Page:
Chief Constable Mark Collins

WHEN Mark Collins put on his volunteer police uniform for the first time in 1987, he could never have guessed that 29 years later he would be walking through the doors of Dyfed-Powys Police headquarters as the chief constable.

Mr Collins has worked his way up the ranks from a PC to the chief constable, but his policing career actually began as an unpaid officer volunteering his time to the force he now leads.

As the force celebrates National Volunteers Week, Mr Collins looks back over the four years he spent in the Special Constabulary and reveals what the police service gains from its team of volunteer officers.

Inspired in part by conversations with local officers in the Carmarthenshire village he grew up in, and partly from watching dramatic incidents unfold on TV series The Bill, Mr Collins was keen to join the police service as a teenager.

He decided firstly to enrol as a Special Constable so he could gain an insight into the role of a PC, and to find out if it was the right career for him.

“I thought I wanted to be a police officer, but not being from a policing background I wanted to find out what it was really like first,” he said.

“It was great to get in and see how the police worked – the roles and responsibilities of an officer, and the variety of things they dealt with. Having joined as a Special, it made me more hungry to join as a regular officer.”

After completing his initial training, Mr Collins went out on his first patrol shift as a Special Constable, supported by a regular officer.

“I spent my first shift travelling around north Carmarthen with Rhian Thomas, a rural officer, going to a number of calls,” he said.

“One memory that stands out is when we visited an elderly lady just outside Carmarthen. We dealt with some problems she had, and it turned out that she was a lady in her own right. We must have made an impact because she then invited us to a garden party.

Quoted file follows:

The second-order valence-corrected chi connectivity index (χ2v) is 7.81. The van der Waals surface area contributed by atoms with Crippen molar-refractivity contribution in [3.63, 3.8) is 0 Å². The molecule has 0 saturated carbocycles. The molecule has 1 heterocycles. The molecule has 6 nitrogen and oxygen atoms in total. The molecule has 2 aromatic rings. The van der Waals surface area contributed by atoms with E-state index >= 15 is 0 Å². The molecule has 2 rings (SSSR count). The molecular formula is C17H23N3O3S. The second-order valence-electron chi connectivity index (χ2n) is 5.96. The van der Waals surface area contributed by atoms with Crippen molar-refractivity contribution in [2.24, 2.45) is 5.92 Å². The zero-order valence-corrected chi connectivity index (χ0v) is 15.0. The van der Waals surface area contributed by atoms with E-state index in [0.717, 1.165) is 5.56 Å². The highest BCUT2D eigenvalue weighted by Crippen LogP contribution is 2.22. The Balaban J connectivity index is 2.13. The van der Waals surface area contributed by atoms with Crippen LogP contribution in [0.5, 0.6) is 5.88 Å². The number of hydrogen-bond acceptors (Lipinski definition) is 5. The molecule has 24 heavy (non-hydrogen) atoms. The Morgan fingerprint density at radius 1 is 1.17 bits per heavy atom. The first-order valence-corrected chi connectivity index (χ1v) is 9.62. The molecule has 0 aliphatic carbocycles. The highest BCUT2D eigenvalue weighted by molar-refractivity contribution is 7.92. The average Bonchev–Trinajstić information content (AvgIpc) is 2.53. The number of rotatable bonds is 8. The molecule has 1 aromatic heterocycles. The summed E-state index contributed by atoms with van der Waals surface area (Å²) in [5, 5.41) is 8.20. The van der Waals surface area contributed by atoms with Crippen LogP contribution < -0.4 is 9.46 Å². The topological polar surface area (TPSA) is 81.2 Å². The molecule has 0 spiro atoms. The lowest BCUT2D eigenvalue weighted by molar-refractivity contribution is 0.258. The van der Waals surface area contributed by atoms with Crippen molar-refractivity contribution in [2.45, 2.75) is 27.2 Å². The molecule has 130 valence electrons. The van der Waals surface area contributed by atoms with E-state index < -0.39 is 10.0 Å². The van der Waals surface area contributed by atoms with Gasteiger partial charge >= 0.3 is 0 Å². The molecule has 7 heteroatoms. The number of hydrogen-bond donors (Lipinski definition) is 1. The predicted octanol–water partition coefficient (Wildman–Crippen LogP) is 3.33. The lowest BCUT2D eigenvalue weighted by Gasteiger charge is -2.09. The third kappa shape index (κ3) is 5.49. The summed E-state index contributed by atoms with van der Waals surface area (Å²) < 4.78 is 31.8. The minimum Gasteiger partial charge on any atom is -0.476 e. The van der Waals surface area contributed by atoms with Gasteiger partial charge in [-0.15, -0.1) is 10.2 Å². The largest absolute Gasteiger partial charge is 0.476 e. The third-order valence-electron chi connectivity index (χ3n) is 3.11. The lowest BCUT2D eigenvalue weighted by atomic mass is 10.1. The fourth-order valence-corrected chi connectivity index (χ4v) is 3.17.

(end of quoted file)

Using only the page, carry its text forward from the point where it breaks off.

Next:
“Knowing that you have helped someone is hugely rewarding, and as a Special it meant a lot to receive that invitation.”

A milestone for all officers is making their first arrest, and Mr Collins remembers his clearly. He was called to a report of a theft from a supermarket in Carmarthen, and arrested the culprit on the spot.

But he admits he was feeling a mixture of emotions as he put his training into practice.

“I was excited, but also nervous and anxious,” he said. “Was I going to get it right? Was I going to present the evidence to the custody sergeant correctly? It was a big deal, and something I definitely didn’t want to get wrong.”

Considering the perception of Specials, Mr Collins said a lot had changed over the years, with people’s attitudes towards volunteer officers becoming more positive, and more opportunities being opened up to volunteer officers.

Specials at Dyfed-Powys Police have worked on a mental health triage team, established the Specials on horseback scheme, and piloted a joint response unit with the Wales Ambulance Service over the Christmas period when demand increases on both services.

“If I’m honest, the training for Specials in the 80s wasn’t that good, and the support wasn’t that good,” Mr Collins said. “Regulars used to call them hobby bobbies back in the day, and they would only attend fetes and carnivals. You would occasionally get to walk the beat, but you didn’t have all the kit and equipment that we have now.

“We have moved on so much. We have a rank structure within the Special Constabulary, Specials are on the frontline with the same powers as fully warranted officers; they are better equipped; they carry out stop searches and warrants; and play an important part in policing operations.

“We recognise the specialist skills people can bring in from other jobs and the qualities they can bring to the force without needing to join as regular officers.”

Specials must be aged over 18, and must commit to a minimum of 16 hours each month to the force. While Mr Collins accepts that for many it is a way in to the police service, he would like to see more people apply with the aim of becoming ‘career Specials’ – those who are happy to continue as volunteers alongside their day-to-day roles.

“I would like people to see it as a way of supporting their communities, rather than as part of an aspiration to join the police service,” he said.

“It is a chance to do something different. There is so much reality TV, things like 24 Hours in Police Custody and Police Interceptors, and people are drawn in by the cut and thrust of policing – the fast response, blue lights flashing side of things.

“But policing isn’t all about that – there are the 2am patrols, traumatic incidents like attending sudden deaths or collisions, breaking the news that loved ones have passed away. Specials get the chance to dip into all that without giving up their day jobs.”

“For me, volunteering as a Special was the start of my policing career.

“Putting on your uniform for the first time is quite something, and it was a proud moment for both me and my family. And while I joined with aspirations of becoming a regular officer and a detective, never did I think when I walked through the doors of headquarters for the first time that I would walk back in 29 years later as the chief constable.”

*For information about volunteering opportunities at Dyfed-Powys Police, visit https://www.dyfed-powys.police.uk/en/join-us

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